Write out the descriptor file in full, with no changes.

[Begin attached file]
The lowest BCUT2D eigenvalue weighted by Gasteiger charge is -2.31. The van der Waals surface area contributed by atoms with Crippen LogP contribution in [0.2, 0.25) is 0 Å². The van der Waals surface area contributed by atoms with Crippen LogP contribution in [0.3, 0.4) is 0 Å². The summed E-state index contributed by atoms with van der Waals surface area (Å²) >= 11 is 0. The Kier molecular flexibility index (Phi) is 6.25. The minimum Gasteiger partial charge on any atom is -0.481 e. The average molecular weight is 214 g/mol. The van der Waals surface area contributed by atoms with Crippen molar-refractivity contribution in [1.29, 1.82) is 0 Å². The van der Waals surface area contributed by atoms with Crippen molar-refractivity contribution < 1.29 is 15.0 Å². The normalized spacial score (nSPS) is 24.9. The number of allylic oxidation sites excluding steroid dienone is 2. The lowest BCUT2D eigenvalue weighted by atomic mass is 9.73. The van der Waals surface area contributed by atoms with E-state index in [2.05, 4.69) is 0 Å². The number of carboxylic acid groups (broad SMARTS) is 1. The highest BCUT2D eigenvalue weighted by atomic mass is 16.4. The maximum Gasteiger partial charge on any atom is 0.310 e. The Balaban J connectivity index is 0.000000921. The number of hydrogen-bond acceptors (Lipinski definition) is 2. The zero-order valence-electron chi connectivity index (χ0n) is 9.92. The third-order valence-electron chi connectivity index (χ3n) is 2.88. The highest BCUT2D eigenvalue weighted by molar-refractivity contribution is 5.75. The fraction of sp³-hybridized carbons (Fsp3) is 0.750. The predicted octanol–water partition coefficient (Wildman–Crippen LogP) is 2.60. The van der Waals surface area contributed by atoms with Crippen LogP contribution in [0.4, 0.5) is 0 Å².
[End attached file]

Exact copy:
The lowest BCUT2D eigenvalue weighted by Gasteiger charge is -2.31. The van der Waals surface area contributed by atoms with Crippen LogP contribution in [0.2, 0.25) is 0 Å². The van der Waals surface area contributed by atoms with Crippen LogP contribution in [0.3, 0.4) is 0 Å². The summed E-state index contributed by atoms with van der Waals surface area (Å²) >= 11 is 0. The Kier molecular flexibility index (Phi) is 6.25. The minimum Gasteiger partial charge on any atom is -0.481 e. The average molecular weight is 214 g/mol. The van der Waals surface area contributed by atoms with Crippen molar-refractivity contribution in [1.29, 1.82) is 0 Å². The van der Waals surface area contributed by atoms with Crippen molar-refractivity contribution < 1.29 is 15.0 Å². The normalized spacial score (nSPS) is 24.9. The number of allylic oxidation sites excluding steroid dienone is 2. The lowest BCUT2D eigenvalue weighted by atomic mass is 9.73. The van der Waals surface area contributed by atoms with E-state index in [2.05, 4.69) is 0 Å². The number of carboxylic acid groups (broad SMARTS) is 1. The highest BCUT2D eigenvalue weighted by atomic mass is 16.4. The maximum Gasteiger partial charge on any atom is 0.310 e. The Balaban J connectivity index is 0.000000921. The number of hydrogen-bond acceptors (Lipinski definition) is 2. The zero-order valence-electron chi connectivity index (χ0n) is 9.92. The third-order valence-electron chi connectivity index (χ3n) is 2.88. The highest BCUT2D eigenvalue weighted by molar-refractivity contribution is 5.75. The fraction of sp³-hybridized carbons (Fsp3) is 0.750. The predicted octanol–water partition coefficient (Wildman–Crippen LogP) is 2.60. The van der Waals surface area contributed by atoms with Crippen LogP contribution in [0.4, 0.5) is 0 Å².